Today is salad cooking day :)
Arriving in Port de Cabrera
At anchor looking NW
After 8 hours sailing and 18 hours motoring we arrived in Formentera and dropped the anchor in the Cala Sahona bay in between many other boats.
At anchor in Cala Sahona / Formentera
Matilda from underneath
My new Rockna 20kg anchor buried in the sand
A light wind F3 is pushing us to Formentera. We are making 5 knots. Another 120NM to go. Arrival will be tomorrow afternoon.
Matilda got a new flag …guess which one :-)
Heavy weather sailing
On Sunday morning at 01:00 the wind that was blowing for three days, suddenly dropped to about F3 and we decided to take the chance and move the boat from the tighter inner harbour to a more convenient (maneuver-vise) place at the outer harbour because we were expecting the wind to pick up again to F6-F7 in the morning when we wanted to leave. We started the engine and prepared the lines. I dropped the mooring line, waited a bit for it to fall to the ground, coupled into reverse gear and the boat started to move. A few seconds later the engine died. I had that once before, so I turned it back on but it died again. The mooring lazy line was wrapped around the propeller… We were wondering how that could have happened because I had waited long enough for the lazy lines to drop to the bottom before engaging the propeller. Now, the mooring line was pulling the boat at the propeller. Not really nice. I was able to rotate the shaft manually in the engine room a few turns left and right and then it got free again. In order to make sure there was nothing left to be wrapped around again, I took a (very) early morning bath in the unclear harbour water (not really recommended) and checked the boat from underneath. With the help of my “self-made super-duper torch” I could spot a part of the lazy line clamped between rudder and hull and going to the propeller shaft. Now I understood how it happened. The mooring lazy line came to sit on top of the rudder when we made fast 2 days ago and did not drop to the bottom. Going astern, it wrapped around the propeller. I removed everything and went for a shower in order to get rid of the harbour dirt. We repeated the maneuver and moved the boat. It was 03:00 in the morning and 3 hours left to sleep.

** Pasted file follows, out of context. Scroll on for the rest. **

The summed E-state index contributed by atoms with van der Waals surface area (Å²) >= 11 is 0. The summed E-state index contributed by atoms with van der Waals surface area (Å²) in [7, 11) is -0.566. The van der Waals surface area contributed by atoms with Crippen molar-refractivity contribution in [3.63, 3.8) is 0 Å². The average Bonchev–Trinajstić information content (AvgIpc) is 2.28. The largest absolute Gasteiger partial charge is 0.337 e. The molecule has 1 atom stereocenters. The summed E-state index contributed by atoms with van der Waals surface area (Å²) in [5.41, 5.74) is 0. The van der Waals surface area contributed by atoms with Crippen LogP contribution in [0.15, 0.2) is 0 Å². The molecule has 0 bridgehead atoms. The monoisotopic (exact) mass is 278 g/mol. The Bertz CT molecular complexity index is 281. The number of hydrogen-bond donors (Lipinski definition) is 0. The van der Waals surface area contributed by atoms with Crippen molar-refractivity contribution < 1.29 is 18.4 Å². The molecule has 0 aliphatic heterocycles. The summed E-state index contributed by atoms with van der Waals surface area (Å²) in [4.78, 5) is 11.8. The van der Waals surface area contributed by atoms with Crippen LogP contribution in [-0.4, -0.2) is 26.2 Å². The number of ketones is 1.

The forecasted F6-F7 was not there in the morning and we motored out of the harbour. The wind picked up later and we hoisted the sails. In the last post I wrote “After Cabo de Gata which is about 35NM away, the wind is expected to drop” and that is what it did. Then suddenly after we had hoisted the full main sail again, it picked up to more than 30 knots (F7). We had to take the 2nd reef in and were still making 7+ knots. We arrived in Garrucha at about 20:00 meaning no key for the marina gates and toilets but also no marina fees.
Cabo de Gata
Moored in Carrucha harbour
The repaired tear in the main is perfect and the wind instrument is also still working! By the way, the Alamar chandlery in Almerimar which is run by some English guys was very professional and friendly. They did everything to get the work done in time and have been very helpful. 5 Stars!
Today we motored all the way to Cartagena because there was no wind and we wanted to arrive earlier for provisioning.
On the way to Cartagena
Moored in Cartagena YPC
The Wind instrument is repaired (just got the cable with socket and mast top sensor replaced under warranty) and the tear in the sail is sewed (thanks Speedy Stitcher ). I also got a new 20kg Rockna anchor which is supposed to guarantee me peaceful nights at anchor. So, as it seems Matilda is ready for the Baleares. Plan is to leave tomorrow in the morning at 06:00. The weather is still unchanged and the forecast is about F5 – F6 SW. That was the forecast for the past days too but it was blowing with F7. Anyway, once out of the harbour (which is going to be quite wet and choppy) we will have the wind from the right direction. After Cabo da Gata which is about 35NM away, the wind is expected to drop. Next destination is Aguilas.
Brand new 20kg Rockna anchor
Sail tear repaired
Waves at the Harbour entrance